Join Prison Fellowship® for our Second Chances 5K runs this April in Denver and St. Paul!
“What happens after the 50th landlord tells you that you can’t rent an apartment because of your record, or the 50th employer explains that their company doesn’t hire ‘felons’?”
Christopher Poulos, executive director of Life of Purpose Treatment at the University of North Texas, asks this in a piece for The Bangor Daily News.
It’s hard to get a job when you have a criminal record. Period.
But sometimes the right kind of coaching … and the right kind of employer … can make all the difference.
The New York Times ran a piece last week about a federal court program in Missouri that is actually having success finding good jobs for ex-prisoners, and helping them keep those jobs.
David Padilla knew that he deserved to be punished for the drug dealing of his youth. But he didn’t see how it would benefit the community—or his wife Lisette and their four children—for him to die in prison.
After his third drug-related offense resulted in a life sentence, Padilla set out to become a model resident of the federal prison system.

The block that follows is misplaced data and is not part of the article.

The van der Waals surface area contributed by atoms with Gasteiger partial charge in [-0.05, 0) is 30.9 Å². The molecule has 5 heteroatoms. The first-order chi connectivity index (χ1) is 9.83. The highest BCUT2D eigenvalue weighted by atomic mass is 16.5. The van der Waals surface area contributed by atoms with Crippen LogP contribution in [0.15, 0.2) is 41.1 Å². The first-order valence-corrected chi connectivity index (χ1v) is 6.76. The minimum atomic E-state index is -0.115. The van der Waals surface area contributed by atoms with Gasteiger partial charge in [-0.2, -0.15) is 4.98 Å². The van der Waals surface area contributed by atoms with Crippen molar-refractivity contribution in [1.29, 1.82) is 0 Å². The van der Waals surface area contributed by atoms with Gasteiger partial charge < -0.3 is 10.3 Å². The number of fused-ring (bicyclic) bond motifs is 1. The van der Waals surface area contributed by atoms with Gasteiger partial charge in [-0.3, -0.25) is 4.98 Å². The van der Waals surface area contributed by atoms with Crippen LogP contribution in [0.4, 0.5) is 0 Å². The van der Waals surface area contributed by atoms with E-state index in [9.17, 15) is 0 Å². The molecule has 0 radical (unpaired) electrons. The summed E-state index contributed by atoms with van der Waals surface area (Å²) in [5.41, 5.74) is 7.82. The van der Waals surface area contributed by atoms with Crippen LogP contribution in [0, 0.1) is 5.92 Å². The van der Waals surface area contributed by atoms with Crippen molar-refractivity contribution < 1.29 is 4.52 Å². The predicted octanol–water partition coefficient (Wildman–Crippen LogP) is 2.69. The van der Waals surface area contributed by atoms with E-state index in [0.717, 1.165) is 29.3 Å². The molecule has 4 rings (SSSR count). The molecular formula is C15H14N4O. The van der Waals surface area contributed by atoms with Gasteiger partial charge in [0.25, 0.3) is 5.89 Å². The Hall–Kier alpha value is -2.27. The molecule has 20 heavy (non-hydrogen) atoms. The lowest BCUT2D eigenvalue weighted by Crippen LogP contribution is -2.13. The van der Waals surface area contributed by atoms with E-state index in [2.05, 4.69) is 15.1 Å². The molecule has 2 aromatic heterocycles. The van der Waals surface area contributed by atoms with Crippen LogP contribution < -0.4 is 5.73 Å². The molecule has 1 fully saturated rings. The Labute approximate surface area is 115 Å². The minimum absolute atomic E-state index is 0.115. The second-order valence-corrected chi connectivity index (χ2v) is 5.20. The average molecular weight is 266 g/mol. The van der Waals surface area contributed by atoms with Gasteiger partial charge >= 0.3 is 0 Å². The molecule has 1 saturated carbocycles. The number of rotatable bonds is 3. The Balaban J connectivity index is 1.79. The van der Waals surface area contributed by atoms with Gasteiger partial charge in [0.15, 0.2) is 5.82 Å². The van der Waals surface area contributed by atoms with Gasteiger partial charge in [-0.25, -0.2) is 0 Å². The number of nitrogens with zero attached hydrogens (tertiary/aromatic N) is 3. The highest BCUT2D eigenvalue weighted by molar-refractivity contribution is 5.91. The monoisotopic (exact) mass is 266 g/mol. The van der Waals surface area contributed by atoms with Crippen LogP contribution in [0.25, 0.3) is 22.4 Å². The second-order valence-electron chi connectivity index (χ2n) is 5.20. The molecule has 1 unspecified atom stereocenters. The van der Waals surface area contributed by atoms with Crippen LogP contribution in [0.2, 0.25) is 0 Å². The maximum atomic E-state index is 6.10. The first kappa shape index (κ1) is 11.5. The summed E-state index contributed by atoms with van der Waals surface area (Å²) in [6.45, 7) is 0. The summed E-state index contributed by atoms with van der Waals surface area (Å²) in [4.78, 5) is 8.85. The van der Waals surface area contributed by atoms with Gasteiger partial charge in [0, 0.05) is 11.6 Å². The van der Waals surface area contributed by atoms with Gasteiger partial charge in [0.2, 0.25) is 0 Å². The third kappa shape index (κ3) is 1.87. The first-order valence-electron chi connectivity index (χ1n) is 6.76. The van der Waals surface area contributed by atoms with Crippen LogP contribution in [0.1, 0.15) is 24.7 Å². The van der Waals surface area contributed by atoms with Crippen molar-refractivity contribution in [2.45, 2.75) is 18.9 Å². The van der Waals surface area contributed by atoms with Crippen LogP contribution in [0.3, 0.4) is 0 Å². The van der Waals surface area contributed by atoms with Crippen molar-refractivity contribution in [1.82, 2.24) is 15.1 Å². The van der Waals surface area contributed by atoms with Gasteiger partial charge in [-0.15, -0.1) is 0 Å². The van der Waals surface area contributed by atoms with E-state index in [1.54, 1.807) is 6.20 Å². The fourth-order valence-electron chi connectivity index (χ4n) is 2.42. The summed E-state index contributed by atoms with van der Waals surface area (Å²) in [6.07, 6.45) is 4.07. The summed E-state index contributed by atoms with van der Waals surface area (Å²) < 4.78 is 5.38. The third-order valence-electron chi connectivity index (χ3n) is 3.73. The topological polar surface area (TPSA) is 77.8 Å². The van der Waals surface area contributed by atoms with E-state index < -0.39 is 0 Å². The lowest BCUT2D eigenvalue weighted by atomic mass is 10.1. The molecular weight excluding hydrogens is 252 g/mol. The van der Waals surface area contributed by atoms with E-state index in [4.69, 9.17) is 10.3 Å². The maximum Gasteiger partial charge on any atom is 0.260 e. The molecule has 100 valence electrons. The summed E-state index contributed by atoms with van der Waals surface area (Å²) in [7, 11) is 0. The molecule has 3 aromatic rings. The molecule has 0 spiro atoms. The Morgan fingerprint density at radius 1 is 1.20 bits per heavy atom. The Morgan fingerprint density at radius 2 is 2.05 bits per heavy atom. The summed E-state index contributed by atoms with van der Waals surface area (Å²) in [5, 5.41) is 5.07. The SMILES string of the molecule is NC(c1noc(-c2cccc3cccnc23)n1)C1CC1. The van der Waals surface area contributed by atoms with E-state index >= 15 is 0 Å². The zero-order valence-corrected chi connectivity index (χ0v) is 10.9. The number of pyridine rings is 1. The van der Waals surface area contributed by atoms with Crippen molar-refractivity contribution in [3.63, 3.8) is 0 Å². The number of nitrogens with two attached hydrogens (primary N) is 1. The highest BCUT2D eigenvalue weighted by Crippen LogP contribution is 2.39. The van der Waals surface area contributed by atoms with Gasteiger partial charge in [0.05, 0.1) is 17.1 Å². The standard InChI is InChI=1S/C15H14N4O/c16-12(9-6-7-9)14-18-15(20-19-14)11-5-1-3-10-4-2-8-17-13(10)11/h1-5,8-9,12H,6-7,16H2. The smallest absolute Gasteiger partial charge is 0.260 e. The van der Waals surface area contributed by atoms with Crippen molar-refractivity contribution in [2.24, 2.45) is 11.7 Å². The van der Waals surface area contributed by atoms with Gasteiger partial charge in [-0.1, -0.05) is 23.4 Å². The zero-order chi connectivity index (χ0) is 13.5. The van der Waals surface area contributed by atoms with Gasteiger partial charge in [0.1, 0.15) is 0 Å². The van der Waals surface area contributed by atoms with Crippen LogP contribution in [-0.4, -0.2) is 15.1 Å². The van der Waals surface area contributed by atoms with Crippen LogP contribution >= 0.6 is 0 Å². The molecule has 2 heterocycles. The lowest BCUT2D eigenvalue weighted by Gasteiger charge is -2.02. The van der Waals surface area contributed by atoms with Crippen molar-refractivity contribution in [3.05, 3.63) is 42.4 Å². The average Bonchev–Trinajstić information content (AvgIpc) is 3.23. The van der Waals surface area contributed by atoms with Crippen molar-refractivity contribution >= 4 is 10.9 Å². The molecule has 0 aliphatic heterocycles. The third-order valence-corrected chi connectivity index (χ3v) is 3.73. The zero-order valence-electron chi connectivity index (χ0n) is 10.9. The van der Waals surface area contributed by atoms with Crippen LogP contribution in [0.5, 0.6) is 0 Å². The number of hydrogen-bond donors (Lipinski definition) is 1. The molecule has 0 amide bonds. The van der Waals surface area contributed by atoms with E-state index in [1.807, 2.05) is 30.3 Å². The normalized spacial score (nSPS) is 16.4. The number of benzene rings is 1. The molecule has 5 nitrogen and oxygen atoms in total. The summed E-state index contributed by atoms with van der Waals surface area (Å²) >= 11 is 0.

In his final State of the Union address last night, President Obama told the American people that he would not allow his final year in office to be a silly season.
Among his key priorities for the year would be an increased emphasis on criminal justice reform—an effort Obama referenced as a "bipartisan priority" despite the current rancorous bipartisan climate.
There are many hurdles facing the men and women returning to society from a period of incarceration. For some, there are ongoing struggles with addiction that must be addressed in order to avoid a return to prison. For others, there is a need to learn skills or trades that will help them become productive, contributing members of society.
Shine Adams is employing those society deems "unemployable" and giving them a hope for a new future.
Chicago lawmakers have decided it's time to take a fresh approach to counteracting all the gun violence and overflowing jails in their city. And this fresh approach starts with the young people.